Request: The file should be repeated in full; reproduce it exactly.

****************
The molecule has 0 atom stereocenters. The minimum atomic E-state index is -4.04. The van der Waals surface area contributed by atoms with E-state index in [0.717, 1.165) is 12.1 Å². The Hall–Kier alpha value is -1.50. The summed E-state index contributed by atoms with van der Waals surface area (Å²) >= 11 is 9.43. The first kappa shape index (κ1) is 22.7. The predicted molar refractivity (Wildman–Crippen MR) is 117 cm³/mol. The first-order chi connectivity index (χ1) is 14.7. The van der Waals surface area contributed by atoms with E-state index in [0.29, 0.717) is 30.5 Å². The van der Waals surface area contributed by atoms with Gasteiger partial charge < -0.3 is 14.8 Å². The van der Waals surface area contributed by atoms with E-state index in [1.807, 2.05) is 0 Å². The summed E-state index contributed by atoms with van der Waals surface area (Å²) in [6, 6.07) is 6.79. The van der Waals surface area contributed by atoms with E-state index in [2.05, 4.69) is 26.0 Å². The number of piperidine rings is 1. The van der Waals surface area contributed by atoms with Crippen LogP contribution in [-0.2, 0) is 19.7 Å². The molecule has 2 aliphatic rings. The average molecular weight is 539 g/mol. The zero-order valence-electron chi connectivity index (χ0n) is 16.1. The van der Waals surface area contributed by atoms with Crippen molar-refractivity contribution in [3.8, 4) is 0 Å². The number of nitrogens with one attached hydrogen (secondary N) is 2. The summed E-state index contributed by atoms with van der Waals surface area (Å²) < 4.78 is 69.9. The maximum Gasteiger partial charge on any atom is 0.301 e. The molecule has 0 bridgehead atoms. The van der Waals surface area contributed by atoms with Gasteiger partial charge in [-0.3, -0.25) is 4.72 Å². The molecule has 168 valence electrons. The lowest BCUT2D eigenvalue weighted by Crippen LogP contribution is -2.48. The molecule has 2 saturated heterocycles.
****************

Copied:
The molecule has 0 atom stereocenters. The minimum atomic E-state index is -4.04. The van der Waals surface area contributed by atoms with E-state index in [0.717, 1.165) is 12.1 Å². The Hall–Kier alpha value is -1.50. The summed E-state index contributed by atoms with van der Waals surface area (Å²) >= 11 is 9.43. The first kappa shape index (κ1) is 22.7. The predicted molar refractivity (Wildman–Crippen MR) is 117 cm³/mol. The first-order chi connectivity index (χ1) is 14.7. The van der Waals surface area contributed by atoms with E-state index in [0.29, 0.717) is 30.5 Å². The van der Waals surface area contributed by atoms with Gasteiger partial charge < -0.3 is 14.8 Å². The van der Waals surface area contributed by atoms with E-state index in [1.807, 2.05) is 0 Å². The summed E-state index contributed by atoms with van der Waals surface area (Å²) in [6, 6.07) is 6.79. The van der Waals surface area contributed by atoms with E-state index in [2.05, 4.69) is 26.0 Å². The number of piperidine rings is 1. The van der Waals surface area contributed by atoms with Crippen LogP contribution in [-0.2, 0) is 19.7 Å². The molecule has 2 aliphatic rings. The average molecular weight is 539 g/mol. The zero-order valence-electron chi connectivity index (χ0n) is 16.1. The van der Waals surface area contributed by atoms with Crippen molar-refractivity contribution in [3.8, 4) is 0 Å². The number of nitrogens with one attached hydrogen (secondary N) is 2. The summed E-state index contributed by atoms with van der Waals surface area (Å²) < 4.78 is 69.9. The maximum Gasteiger partial charge on any atom is 0.301 e. The molecule has 0 bridgehead atoms. The van der Waals surface area contributed by atoms with Gasteiger partial charge in [-0.3, -0.25) is 4.72 Å². The molecule has 168 valence electrons. The lowest BCUT2D eigenvalue weighted by Crippen LogP contribution is -2.48. The molecule has 2 saturated heterocycles.